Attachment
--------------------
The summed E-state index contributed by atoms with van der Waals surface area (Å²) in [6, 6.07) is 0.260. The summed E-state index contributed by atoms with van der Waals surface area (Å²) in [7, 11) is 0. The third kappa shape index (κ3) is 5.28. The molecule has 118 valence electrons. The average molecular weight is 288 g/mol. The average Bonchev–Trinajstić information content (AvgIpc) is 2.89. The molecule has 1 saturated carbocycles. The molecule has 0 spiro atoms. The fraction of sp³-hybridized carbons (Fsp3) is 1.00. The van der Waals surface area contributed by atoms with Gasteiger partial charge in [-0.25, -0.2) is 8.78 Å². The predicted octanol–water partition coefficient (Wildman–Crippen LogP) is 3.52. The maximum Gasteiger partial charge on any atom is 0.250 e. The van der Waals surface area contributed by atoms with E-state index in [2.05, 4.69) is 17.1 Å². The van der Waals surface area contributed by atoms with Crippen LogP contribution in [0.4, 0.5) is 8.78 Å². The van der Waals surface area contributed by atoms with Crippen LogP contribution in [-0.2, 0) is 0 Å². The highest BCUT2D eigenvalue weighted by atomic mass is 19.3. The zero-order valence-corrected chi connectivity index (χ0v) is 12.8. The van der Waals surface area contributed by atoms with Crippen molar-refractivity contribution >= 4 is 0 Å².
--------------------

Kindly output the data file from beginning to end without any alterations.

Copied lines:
The summed E-state index contributed by atoms with van der Waals surface area (Å²) in [6, 6.07) is 0.260. The summed E-state index contributed by atoms with van der Waals surface area (Å²) in [7, 11) is 0. The third kappa shape index (κ3) is 5.28. The molecule has 118 valence electrons. The average molecular weight is 288 g/mol. The average Bonchev–Trinajstić information content (AvgIpc) is 2.89. The molecule has 1 saturated carbocycles. The molecule has 0 spiro atoms. The fraction of sp³-hybridized carbons (Fsp3) is 1.00. The van der Waals surface area contributed by atoms with Gasteiger partial charge in [-0.25, -0.2) is 8.78 Å². The predicted octanol–water partition coefficient (Wildman–Crippen LogP) is 3.52. The maximum Gasteiger partial charge on any atom is 0.250 e. The van der Waals surface area contributed by atoms with E-state index in [2.05, 4.69) is 17.1 Å². The van der Waals surface area contributed by atoms with Crippen LogP contribution in [0.4, 0.5) is 8.78 Å². The van der Waals surface area contributed by atoms with Crippen LogP contribution in [-0.2, 0) is 0 Å². The highest BCUT2D eigenvalue weighted by atomic mass is 19.3. The zero-order valence-corrected chi connectivity index (χ0v) is 12.8. The van der Waals surface area contributed by atoms with Crippen molar-refractivity contribution >= 4 is 0 Å².